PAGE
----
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What Do Deer Eat?

We all have our favourite food, and deer are no different. You might be thinking, “What exactly do our four-legged friends eat, and where do they find it?” You might also be thinking, “Find their food and find them!”

I can’t guarantee you’ll find deer, but I can help you find their favourite food and increase the chances your paths will cross.

As there are several different species of deer in New Zealand, we might expect some variation in what they eat. However, fortunately for us, there’s been a lot of research on these differences. The conclusion, from the dedicated people who willingly sorted, sieved and identified belly contents from thousands of deer across the country, is that there’s a general similarity in their diets. Let’s look at some of their favourite foods.


The most munched plant in our native forest is kapuka, which is botanically known as Griselinia littoralis, or to many hunters, it’s simply called broadleaf. This is also one of the most popular native plants in suburban landscapes; broadleaf is not only popular with deer, but gardeners can’t get enough of it either. This quick-growing shrub, sporting a lime-green, semi-gloss paint job, can be seen as stretching, tidy hedges between houses.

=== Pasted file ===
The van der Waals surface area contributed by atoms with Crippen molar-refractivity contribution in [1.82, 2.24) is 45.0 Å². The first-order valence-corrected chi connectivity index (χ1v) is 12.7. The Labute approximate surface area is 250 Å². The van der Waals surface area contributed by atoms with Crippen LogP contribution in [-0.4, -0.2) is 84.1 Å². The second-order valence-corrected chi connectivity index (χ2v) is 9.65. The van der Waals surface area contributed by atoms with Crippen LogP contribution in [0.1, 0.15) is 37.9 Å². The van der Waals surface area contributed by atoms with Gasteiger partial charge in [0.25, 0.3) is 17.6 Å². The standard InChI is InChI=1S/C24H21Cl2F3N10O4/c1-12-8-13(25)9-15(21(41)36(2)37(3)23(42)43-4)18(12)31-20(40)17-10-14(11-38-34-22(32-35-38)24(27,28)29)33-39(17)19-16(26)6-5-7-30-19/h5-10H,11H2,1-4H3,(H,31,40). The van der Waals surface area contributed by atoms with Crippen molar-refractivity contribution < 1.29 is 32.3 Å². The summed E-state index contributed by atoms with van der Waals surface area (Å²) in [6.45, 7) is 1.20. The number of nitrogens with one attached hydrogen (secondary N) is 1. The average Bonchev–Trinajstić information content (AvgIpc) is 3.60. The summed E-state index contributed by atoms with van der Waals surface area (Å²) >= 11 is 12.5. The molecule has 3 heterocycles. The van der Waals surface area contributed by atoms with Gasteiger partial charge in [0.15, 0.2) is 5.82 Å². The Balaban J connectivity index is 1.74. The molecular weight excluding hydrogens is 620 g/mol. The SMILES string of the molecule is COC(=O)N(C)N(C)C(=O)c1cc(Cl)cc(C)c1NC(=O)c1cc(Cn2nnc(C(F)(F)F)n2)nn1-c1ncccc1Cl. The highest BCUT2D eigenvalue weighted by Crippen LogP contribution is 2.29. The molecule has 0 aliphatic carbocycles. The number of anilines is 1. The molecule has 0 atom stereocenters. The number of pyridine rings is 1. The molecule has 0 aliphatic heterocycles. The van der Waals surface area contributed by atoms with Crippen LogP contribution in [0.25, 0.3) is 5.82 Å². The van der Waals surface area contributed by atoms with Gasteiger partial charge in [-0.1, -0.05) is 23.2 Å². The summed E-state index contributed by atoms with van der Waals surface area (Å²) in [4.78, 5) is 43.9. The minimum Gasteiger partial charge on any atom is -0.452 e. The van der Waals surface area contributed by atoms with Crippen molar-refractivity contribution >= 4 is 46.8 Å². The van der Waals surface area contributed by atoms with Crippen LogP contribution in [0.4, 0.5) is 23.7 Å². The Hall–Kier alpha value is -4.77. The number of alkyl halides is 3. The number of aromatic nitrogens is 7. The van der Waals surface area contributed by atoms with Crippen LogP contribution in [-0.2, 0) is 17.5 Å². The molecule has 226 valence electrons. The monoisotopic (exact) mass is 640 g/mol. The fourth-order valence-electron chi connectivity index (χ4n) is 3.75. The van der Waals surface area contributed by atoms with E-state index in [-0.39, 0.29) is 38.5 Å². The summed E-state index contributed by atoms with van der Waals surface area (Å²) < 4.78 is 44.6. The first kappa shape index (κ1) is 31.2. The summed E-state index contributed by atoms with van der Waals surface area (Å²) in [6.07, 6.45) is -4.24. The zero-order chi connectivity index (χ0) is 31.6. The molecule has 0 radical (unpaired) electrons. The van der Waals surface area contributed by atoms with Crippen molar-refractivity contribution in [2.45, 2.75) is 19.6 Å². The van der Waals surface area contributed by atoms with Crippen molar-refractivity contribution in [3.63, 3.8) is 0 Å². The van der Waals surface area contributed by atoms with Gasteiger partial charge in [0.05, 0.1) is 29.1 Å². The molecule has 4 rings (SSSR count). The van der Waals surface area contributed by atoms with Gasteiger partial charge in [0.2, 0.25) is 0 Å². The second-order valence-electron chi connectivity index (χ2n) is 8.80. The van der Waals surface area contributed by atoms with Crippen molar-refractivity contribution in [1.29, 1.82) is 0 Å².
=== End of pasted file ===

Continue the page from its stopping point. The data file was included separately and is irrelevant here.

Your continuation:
In the bush, it’s not so sporty. The lower leaves are often missing, due to hungry mouths, and it takes on a gangly and twisted appearance as it reaches for light. The somewhat succulent stems become long and out of balance, top heavy and vulnerable.

Older leaves turn yellow, clinging to the plant for some time before eventually falling to the forest floor. It’s here on the ground where the deer wait, eager to gather and eat their windfall. Not only do they like fresh green leaves but, by careful examinations of stomach contents, we know those bellies also contain a large number of yellow leaves – leaves that have come from high and out-of-reach places.




G Nugent and C Challies investigated the diet of white-tailed deer on Stewart Island. They found up to three quarters of the broadleaf in stomach samples were from yellow or yellowing leaves, suggesting that the majority of meals were from leaves already on the ground.

Broadleaf is common and found the length of the country; it reaches a modest height of around 3m and is found in the lower level of bush, towered over by giants. It prefers a home from sea-level to around 250m. Broadleaf doesn’t like wet feet and can even be found growing on top of tree roots, so we won’t find it in the dampest places. Its leaves are simple, sometimes with a wavy edge, fleshy and have a succulent feel that indicates their moisture content is packed tightly. We can expect older yellowing leaves to constantly be piling up at the base of the plant, unless of course something has already eaten them.